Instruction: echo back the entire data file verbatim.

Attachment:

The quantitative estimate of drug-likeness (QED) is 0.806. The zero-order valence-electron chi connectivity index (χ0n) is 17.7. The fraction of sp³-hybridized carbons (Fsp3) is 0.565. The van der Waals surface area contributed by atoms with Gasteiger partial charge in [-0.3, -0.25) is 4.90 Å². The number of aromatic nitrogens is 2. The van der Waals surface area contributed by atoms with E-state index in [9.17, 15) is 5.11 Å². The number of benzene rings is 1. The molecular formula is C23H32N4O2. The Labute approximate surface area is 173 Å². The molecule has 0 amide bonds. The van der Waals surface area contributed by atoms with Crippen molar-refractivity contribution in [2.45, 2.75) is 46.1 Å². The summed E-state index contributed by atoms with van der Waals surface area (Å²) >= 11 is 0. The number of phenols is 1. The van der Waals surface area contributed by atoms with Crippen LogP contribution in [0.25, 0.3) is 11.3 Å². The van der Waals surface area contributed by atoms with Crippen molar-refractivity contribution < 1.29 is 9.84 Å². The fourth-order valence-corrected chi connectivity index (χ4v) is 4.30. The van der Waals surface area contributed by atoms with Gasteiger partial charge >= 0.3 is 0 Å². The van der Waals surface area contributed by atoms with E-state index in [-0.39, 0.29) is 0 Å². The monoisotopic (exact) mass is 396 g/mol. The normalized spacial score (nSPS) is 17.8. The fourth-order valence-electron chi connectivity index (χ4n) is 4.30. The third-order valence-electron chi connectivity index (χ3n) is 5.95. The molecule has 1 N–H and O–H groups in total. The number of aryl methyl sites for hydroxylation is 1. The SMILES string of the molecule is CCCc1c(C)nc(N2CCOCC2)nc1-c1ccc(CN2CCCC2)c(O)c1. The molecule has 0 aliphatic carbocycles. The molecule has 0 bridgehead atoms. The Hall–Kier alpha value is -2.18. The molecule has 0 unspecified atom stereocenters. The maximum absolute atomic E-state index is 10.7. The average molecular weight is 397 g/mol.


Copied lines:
The quantitative estimate of drug-likeness (QED) is 0.806. The zero-order valence-electron chi connectivity index (χ0n) is 17.7. The fraction of sp³-hybridized carbons (Fsp3) is 0.565. The van der Waals surface area contributed by atoms with Gasteiger partial charge in [-0.3, -0.25) is 4.90 Å². The number of aromatic nitrogens is 2. The van der Waals surface area contributed by atoms with E-state index in [9.17, 15) is 5.11 Å². The number of benzene rings is 1. The molecular formula is C23H32N4O2. The Labute approximate surface area is 173 Å². The molecule has 0 amide bonds. The van der Waals surface area contributed by atoms with Crippen molar-refractivity contribution in [2.45, 2.75) is 46.1 Å². The summed E-state index contributed by atoms with van der Waals surface area (Å²) >= 11 is 0. The number of phenols is 1. The van der Waals surface area contributed by atoms with Crippen LogP contribution in [0.25, 0.3) is 11.3 Å². The van der Waals surface area contributed by atoms with Crippen molar-refractivity contribution < 1.29 is 9.84 Å². The fourth-order valence-corrected chi connectivity index (χ4v) is 4.30. The van der Waals surface area contributed by atoms with Gasteiger partial charge >= 0.3 is 0 Å². The van der Waals surface area contributed by atoms with E-state index in [-0.39, 0.29) is 0 Å². The monoisotopic (exact) mass is 396 g/mol. The normalized spacial score (nSPS) is 17.8. The fourth-order valence-electron chi connectivity index (χ4n) is 4.30. The third-order valence-electron chi connectivity index (χ3n) is 5.95. The molecule has 1 N–H and O–H groups in total. The number of aryl methyl sites for hydroxylation is 1. The SMILES string of the molecule is CCCc1c(C)nc(N2CCOCC2)nc1-c1ccc(CN2CCCC2)c(O)c1. The molecule has 0 aliphatic carbocycles. The molecule has 0 bridgehead atoms. The Hall–Kier alpha value is -2.18. The molecule has 0 unspecified atom stereocenters. The maximum absolute atomic E-state index is 10.7. The average molecular weight is 397 g/mol.